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I-35W bridge victims: Contractor should pay punitive damages

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Bent bridge
Wreckage of the I-35W bridge in downtown Minneapolis after it collapsed in August 2007.
MPR file photo/William Wilcoxen

Attorneys representing 134 people affected by the Interstate 35W bridge collapse in 2007 are asking a Hennepin County judge to require an engineering contractor to pay punitive damages for allegedly knowing the bridge could fail.

Judge Deborah Hedlund heard arguments Thursday in a lawsuit bridge collapse victims and their families brought against URS Corp., the company that had been hired by the state of Minnesota to evaluate the bridge's integrity.

Attorneys for the victims argued URS should pay punitive damages for professional negligence. The plaintiffs are already seeking actual damages.

  "There's no question they predicted this catastrophe," said attorney Chris Messerly, who was representing 103 of the plaintiffs.

Messerly cited an internal URS memo written by an engineer, saying they would "not calculate the capacity of all the connections because that is too much work."  

The memo also said that from a strength standpoint, "the original design does not meet modern design standards by a significant degree."

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  Another attorney for the plaintiffs, Richard Nygaard, said URS did a similar calculation for capacity on a bridge in Ohio, and recommended edge stiffeners on that bridge's gusset plates.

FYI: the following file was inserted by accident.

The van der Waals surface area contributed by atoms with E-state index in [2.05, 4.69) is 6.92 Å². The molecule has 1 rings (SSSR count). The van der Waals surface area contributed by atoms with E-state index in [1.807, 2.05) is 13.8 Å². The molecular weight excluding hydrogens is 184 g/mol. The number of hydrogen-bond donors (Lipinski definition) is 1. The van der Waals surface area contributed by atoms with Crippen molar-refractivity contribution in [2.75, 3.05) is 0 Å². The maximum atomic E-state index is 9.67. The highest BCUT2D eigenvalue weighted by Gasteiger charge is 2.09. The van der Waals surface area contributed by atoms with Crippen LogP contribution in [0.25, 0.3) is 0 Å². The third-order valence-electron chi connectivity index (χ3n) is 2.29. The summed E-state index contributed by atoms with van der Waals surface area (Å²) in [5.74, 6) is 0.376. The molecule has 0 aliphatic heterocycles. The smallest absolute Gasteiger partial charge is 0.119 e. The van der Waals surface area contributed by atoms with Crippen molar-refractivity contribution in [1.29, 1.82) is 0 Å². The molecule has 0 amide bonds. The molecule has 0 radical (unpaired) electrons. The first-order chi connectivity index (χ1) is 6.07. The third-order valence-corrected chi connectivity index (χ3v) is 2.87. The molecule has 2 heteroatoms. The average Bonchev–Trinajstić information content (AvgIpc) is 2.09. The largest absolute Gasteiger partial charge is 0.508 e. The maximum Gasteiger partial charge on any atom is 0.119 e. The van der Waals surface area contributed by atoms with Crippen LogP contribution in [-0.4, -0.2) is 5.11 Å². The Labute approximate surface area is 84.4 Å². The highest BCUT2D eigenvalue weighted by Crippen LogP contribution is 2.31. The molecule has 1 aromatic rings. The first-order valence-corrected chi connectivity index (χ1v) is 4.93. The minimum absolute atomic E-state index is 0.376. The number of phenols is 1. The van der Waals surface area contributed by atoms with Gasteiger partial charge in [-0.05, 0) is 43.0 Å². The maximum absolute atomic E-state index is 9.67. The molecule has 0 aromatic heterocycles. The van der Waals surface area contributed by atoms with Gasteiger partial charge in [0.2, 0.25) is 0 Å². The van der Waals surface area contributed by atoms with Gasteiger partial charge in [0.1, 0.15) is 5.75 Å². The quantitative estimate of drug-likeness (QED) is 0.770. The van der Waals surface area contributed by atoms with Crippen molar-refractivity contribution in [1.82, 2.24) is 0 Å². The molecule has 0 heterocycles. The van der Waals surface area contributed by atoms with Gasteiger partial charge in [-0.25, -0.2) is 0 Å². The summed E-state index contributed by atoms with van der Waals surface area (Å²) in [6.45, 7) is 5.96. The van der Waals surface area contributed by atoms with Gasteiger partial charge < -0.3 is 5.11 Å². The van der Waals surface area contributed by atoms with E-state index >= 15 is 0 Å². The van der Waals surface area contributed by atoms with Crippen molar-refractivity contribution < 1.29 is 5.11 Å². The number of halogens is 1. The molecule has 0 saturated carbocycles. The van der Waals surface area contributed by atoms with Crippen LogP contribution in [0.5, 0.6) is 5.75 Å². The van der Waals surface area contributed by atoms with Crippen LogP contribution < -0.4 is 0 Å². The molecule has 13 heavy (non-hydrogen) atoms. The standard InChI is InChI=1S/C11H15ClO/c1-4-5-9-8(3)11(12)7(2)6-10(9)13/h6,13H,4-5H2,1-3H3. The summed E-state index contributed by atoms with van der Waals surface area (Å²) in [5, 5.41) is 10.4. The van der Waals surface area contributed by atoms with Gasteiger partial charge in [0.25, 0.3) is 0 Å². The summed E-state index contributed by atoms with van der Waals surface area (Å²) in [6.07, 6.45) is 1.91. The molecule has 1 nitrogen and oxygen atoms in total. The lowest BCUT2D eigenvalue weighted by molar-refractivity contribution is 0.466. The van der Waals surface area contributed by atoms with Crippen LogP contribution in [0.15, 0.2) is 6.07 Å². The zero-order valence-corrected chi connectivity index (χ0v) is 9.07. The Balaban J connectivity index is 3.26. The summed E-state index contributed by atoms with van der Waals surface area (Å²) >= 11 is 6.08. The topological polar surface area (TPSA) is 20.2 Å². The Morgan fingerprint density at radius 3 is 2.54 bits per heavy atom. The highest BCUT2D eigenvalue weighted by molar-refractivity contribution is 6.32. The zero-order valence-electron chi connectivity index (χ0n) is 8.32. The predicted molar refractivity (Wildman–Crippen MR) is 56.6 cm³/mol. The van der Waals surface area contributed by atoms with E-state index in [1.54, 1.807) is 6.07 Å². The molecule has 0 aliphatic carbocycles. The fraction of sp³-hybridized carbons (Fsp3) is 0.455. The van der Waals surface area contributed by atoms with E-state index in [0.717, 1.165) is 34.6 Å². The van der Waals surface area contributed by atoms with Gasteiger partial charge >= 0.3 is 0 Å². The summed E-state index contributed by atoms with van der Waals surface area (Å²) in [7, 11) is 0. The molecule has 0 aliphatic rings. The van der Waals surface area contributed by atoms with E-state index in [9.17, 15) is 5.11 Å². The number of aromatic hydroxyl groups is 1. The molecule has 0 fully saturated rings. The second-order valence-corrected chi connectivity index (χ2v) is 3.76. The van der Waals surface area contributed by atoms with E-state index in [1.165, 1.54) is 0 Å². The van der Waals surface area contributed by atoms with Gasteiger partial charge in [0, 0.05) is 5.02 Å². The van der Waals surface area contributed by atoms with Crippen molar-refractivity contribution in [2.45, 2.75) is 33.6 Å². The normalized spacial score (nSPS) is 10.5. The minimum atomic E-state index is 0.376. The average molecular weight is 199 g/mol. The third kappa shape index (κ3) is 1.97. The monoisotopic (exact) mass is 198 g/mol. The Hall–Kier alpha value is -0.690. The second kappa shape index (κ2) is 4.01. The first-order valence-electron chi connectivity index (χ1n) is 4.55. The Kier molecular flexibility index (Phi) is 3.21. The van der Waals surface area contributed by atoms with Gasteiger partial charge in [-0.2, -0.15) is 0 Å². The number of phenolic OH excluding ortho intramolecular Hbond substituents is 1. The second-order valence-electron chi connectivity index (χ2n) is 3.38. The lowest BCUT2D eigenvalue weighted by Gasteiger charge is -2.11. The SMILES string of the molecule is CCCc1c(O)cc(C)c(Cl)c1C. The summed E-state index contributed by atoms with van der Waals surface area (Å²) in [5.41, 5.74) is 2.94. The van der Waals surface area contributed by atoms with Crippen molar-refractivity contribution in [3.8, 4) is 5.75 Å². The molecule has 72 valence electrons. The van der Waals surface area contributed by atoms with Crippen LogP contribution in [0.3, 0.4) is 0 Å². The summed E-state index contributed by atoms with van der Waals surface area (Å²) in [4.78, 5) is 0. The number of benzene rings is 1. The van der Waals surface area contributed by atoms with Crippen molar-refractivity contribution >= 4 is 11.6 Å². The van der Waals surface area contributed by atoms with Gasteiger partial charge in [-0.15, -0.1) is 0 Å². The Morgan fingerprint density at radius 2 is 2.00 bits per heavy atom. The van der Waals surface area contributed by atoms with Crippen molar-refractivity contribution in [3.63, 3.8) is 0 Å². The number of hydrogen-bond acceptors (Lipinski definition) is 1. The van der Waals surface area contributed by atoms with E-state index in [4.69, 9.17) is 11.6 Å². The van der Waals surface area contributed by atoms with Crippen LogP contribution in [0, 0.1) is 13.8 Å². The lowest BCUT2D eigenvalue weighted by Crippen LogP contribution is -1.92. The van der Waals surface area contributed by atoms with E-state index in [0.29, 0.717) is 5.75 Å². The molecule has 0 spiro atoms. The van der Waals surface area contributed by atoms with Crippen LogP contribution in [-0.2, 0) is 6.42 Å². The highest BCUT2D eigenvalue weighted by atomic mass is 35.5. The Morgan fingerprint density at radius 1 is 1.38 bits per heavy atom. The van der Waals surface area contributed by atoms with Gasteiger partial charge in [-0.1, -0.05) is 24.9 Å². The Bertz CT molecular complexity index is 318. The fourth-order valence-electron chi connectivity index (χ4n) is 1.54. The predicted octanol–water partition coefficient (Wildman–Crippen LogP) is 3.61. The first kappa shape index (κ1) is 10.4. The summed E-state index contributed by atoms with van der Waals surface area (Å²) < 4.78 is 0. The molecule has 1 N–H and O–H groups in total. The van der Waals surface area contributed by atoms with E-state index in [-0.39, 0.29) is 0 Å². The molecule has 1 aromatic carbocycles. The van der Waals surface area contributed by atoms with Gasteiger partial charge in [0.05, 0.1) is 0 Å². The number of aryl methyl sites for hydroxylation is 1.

Investigators found that the steel gusset plates on the I-35W bridge were only a half-inch thick instead of a full inch, and ruled that the gussets were the major factor in the collapse.

But George Eck, an attorney for URS, said engineers were not due to turn in design calculations on the bridge's integrity to the Minnesota Department of Transportation until December 28, 2007 -- five months after the bridge collapsed.

  "We were still working on that when the bridge collapsed," he said. 

  Eck denied that URS had any knowledge the bridge was on the verge of collapse and said engineers did not ignore any warning signs.

  "Everything we did, we did working with MnDOT. Everything we did was transparent," Eck said. "We drove over that bridge; we're Minnesotans too."

Hedlund heard more than an hour of arguments Thursday. She has 90 days to issue a ruling.